SBB Fb 2/5
|SBB Fb 2/5
SBB Be 2/5
SBB Fb 2/5 11001, originally Midi E 3301
|Year of construction (s):||1910|
|Axis formula :||1'1Bo1 '|
|Service mass:||75 t|
|Friction mass:||33 t|
|Top speed:||75 km / h|
|Hourly output :||736 kW (1,000 PS)
at 60 km / h
|Continuous output :||662 kW (900 PS)
at 65 km / h
|Driving wheel diameter:||1,610 mm|
|Impeller diameter:||950 mm|
The Fb 2/5 11001 was a test locomotive of the Swiss Federal Railways (SBB). It was converted from a rod locomotive for the French MIDI railway company and was only used for a short time on lighter trains. It was mainly used to test the new single-axis drives in daily use.
From August 1, 1918, the locomotive was designated as 2B1 10001, from May 1, 1919 to May 1920 as Fb 2/5 10001 and since then as Be 2/5 11001. The staff gave it the name "Midi-Lok" or "Viktor".
During the First World War , the SBB decided to introduce electrical operation on the main lines as quickly as possible in order to become independent of coal deliveries from the warring neighboring countries. Since the technology of electric railway operation was still new, four test locomotives were ordered from the industry. The SBB wanted to start tests on the Bern - Thun line, which had been prepared for electrical operation, before the ordered locomotives were delivered . Therefore, BBC offered to convert the E 3301 rod locomotive, originally built for the French MIDI railway company, to meet the needs of the SBB: the rods were removed, the repulsion motors replaced with single-phase motors and two single-axle drives installed. The third drive axle of the original rod locomotive remained without a drive, which gave the locomotive an idiosyncratic appearance.
Trial operation in France
In 1910, the French Compagnie des chemins de fer du Midi decided to electrify the Perpignan - Villefranche railway with single-phase alternating voltage of 12 kV and 16⅔ Hz . The second part of the 46 km long route has the character of a mountain railway with gradients of up to 21.4 ‰. Six single-phase locomotives were ordered from various companies at home and abroad with the aim of being able to choose the most suitable design.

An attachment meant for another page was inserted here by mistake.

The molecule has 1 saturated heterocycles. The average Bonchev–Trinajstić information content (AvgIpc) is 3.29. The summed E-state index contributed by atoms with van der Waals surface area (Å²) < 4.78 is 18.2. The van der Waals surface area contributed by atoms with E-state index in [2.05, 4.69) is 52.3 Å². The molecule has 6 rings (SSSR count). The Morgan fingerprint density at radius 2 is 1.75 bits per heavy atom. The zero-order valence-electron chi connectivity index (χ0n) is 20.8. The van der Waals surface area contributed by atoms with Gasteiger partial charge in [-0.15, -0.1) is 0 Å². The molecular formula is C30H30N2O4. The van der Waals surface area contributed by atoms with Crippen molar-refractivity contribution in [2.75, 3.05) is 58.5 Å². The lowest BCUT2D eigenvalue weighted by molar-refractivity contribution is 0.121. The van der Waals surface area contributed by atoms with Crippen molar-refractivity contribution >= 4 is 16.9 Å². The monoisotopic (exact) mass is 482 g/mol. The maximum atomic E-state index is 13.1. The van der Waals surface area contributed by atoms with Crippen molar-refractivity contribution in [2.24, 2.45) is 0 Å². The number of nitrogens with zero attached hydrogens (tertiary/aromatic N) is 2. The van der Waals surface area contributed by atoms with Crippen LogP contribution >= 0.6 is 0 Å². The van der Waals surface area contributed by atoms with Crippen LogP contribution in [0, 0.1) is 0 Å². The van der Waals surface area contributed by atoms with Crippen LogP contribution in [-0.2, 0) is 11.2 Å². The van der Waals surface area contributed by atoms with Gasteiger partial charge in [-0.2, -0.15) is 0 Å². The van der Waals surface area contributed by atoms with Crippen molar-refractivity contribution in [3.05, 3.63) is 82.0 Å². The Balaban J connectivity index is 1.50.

The following services had to be provided with the prescribed wheel arrangement of 1'C1 ':
- Approaching a trailer load of 400 t on a 22 ‰ gradient.
- Moving a train of 300 t at 40 km / h on a 22 ‰ gradient.
- Moving a train of 100 t at 60 km / h on a 22 ‰ gradient.
- A recuperation brake for the descent had to be available.
The two companies Schweizerische Lokomotiv- und Maschinenfabrik (SLM) and Brown, Boveri & Cie (BBC) built the E 3301 locomotive in 1910/1911. It was driven by two large 10-pole, parallel-connected, low- speed repulsion motors of the Déri type , which almost filled out the whole locomotive box. The power and direction of rotation of these motors is controlled by turning the moving brush bridges on the collectors, which allows smooth start-ups. They were supplied with a voltage of 1,250 V by two transformers also connected in parallel. Approach, acceleration and change of direction were only accomplished via the movable brush bridges. The torque of the two motors was transmitted to the middle drive axle by two inclined drive rods without a back gear . From there, the outer axles were driven via coupling rods .
For the test runs on the Spiez - Frutigen railway line of the Lötschbergbahn, the transformers were equipped with additional windings for operation with 15,000 V. During these test drives, the locomotive turned out to be a faulty design. The commutation of the traction motors was extremely bad. When starting up, the phase shift was so great that the reactive current it caused often triggered the protection of the Spiez power plant , so that it switched itself off.